Yes we are. And, no one explains it quite like the inimitable Mark Steyn.
If the national debt doesn’t matter, why have taxes at all?” Particularly when you no longer have to “print” money, you can just quantitatively ease yourself into it. Once we raise the old debt ceiling, we’ll be pretty much at the point where the U.S. government is spending $4 trillion but only taking in $2 trillion: For every dollar we raise in taxes, we spend two. No surprise there: The “poorest” half of the population pay no federal income tax. They’re not exactly poor as the term would be understood in almost any other country, but in federal-revenue terms they’re dependents, so in order to fund government services for the wealthiest “poor” people on the planet we borrow money from a nation of subsistence peasants where pigs are such prized possessions they sleep in the house.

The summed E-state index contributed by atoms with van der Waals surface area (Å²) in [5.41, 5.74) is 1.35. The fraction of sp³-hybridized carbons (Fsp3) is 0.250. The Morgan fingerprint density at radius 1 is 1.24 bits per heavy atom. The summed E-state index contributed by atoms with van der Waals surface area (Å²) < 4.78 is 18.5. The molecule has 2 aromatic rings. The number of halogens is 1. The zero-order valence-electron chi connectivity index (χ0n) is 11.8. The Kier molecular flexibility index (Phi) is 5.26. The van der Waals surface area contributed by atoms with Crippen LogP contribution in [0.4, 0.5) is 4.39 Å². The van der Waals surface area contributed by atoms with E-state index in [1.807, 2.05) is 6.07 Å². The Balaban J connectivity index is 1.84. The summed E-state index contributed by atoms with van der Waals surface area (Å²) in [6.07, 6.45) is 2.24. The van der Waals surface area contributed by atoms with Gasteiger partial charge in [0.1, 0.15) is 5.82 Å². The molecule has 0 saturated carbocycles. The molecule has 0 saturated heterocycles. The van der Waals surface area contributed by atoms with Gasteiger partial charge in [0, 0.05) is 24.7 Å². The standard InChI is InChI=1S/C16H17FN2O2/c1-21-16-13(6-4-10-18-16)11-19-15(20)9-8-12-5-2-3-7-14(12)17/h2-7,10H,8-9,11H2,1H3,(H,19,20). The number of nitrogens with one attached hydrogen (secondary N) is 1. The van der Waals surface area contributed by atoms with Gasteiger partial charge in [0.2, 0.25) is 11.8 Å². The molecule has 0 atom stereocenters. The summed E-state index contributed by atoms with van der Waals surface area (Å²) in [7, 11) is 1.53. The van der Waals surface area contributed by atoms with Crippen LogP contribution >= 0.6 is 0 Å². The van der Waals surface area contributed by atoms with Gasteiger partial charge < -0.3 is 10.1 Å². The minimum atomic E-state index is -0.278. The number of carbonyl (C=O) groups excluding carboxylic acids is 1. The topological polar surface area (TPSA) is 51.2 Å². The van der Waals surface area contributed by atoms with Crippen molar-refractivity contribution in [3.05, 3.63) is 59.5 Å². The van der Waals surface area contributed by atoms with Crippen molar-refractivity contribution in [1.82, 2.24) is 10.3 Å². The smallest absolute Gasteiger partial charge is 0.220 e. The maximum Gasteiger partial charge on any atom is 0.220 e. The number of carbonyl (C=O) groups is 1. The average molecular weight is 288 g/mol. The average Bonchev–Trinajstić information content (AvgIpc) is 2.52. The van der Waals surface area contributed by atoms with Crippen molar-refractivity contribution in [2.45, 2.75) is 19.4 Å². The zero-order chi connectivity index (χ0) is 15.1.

But, if you can spend $4 trillion of which $2 trillion is borrowed, why not borrow $3 trillion and make even more Americans dependent? Hell, why not borrow the whole lot? After all, the sums we’re borrowing right now — $188 million every hour of every day — are unprecedented. Wouldn’t it be easier if we just made them even more unprecedented? That way we could have a federal budget of $6 trillion, of which, say, $5 trillion is raised by issuing Treasury bonds for the Federal Reserve to buy. That would stimulate the economy by creating 17 jobs for any remaining Americans who still feel the need to leave the house every morning.
Under the 2011 budget, every hour of every day the government of the United States spends a fifth of a billion dollars it doesn’t have.